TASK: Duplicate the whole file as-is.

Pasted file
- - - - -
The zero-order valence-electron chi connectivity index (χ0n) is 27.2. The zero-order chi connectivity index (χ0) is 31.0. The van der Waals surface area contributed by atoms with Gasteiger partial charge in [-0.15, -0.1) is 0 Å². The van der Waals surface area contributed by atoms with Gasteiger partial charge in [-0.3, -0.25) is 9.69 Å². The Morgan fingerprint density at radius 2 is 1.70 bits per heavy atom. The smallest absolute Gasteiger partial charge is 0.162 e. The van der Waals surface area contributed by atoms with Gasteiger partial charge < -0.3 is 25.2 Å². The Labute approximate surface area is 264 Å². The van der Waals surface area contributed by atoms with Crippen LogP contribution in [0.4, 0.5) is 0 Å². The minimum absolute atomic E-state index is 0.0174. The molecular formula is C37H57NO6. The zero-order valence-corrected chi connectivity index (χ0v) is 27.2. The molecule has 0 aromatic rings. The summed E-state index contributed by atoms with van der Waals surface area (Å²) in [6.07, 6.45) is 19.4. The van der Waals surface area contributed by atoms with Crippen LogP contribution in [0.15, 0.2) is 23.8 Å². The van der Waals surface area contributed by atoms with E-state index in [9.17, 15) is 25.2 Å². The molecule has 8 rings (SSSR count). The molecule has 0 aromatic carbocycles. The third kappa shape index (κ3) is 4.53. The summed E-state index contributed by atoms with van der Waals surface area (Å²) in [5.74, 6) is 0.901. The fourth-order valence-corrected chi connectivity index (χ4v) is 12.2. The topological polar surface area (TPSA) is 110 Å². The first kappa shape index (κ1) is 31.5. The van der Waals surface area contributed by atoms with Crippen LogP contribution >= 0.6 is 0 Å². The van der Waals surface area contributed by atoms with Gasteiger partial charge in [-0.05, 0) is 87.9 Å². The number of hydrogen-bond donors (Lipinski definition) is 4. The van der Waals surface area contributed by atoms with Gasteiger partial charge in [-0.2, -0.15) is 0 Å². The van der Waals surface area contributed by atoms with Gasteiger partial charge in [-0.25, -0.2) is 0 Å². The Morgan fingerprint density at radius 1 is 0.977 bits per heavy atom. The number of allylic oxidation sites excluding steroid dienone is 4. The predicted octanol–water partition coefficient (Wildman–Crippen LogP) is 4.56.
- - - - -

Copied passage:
The zero-order valence-electron chi connectivity index (χ0n) is 27.2. The zero-order chi connectivity index (χ0) is 31.0. The van der Waals surface area contributed by atoms with Gasteiger partial charge in [-0.15, -0.1) is 0 Å². The van der Waals surface area contributed by atoms with Gasteiger partial charge in [-0.3, -0.25) is 9.69 Å². The Morgan fingerprint density at radius 2 is 1.70 bits per heavy atom. The smallest absolute Gasteiger partial charge is 0.162 e. The van der Waals surface area contributed by atoms with Gasteiger partial charge < -0.3 is 25.2 Å². The Labute approximate surface area is 264 Å². The van der Waals surface area contributed by atoms with Crippen LogP contribution in [0.4, 0.5) is 0 Å². The minimum absolute atomic E-state index is 0.0174. The molecular formula is C37H57NO6. The zero-order valence-corrected chi connectivity index (χ0v) is 27.2. The molecule has 0 aromatic rings. The summed E-state index contributed by atoms with van der Waals surface area (Å²) in [6.07, 6.45) is 19.4. The van der Waals surface area contributed by atoms with Crippen LogP contribution in [0.15, 0.2) is 23.8 Å². The van der Waals surface area contributed by atoms with E-state index in [9.17, 15) is 25.2 Å². The molecule has 8 rings (SSSR count). The molecule has 0 aromatic carbocycles. The third kappa shape index (κ3) is 4.53. The summed E-state index contributed by atoms with van der Waals surface area (Å²) in [5.74, 6) is 0.901. The fourth-order valence-corrected chi connectivity index (χ4v) is 12.2. The topological polar surface area (TPSA) is 110 Å². The first kappa shape index (κ1) is 31.5. The van der Waals surface area contributed by atoms with Crippen LogP contribution >= 0.6 is 0 Å². The van der Waals surface area contributed by atoms with Gasteiger partial charge in [-0.05, 0) is 87.9 Å². The number of hydrogen-bond donors (Lipinski definition) is 4. The van der Waals surface area contributed by atoms with Gasteiger partial charge in [-0.2, -0.15) is 0 Å². The van der Waals surface area contributed by atoms with Gasteiger partial charge in [-0.25, -0.2) is 0 Å². The Morgan fingerprint density at radius 1 is 0.977 bits per heavy atom. The number of allylic oxidation sites excluding steroid dienone is 4. The predicted octanol–water partition coefficient (Wildman–Crippen LogP) is 4.56.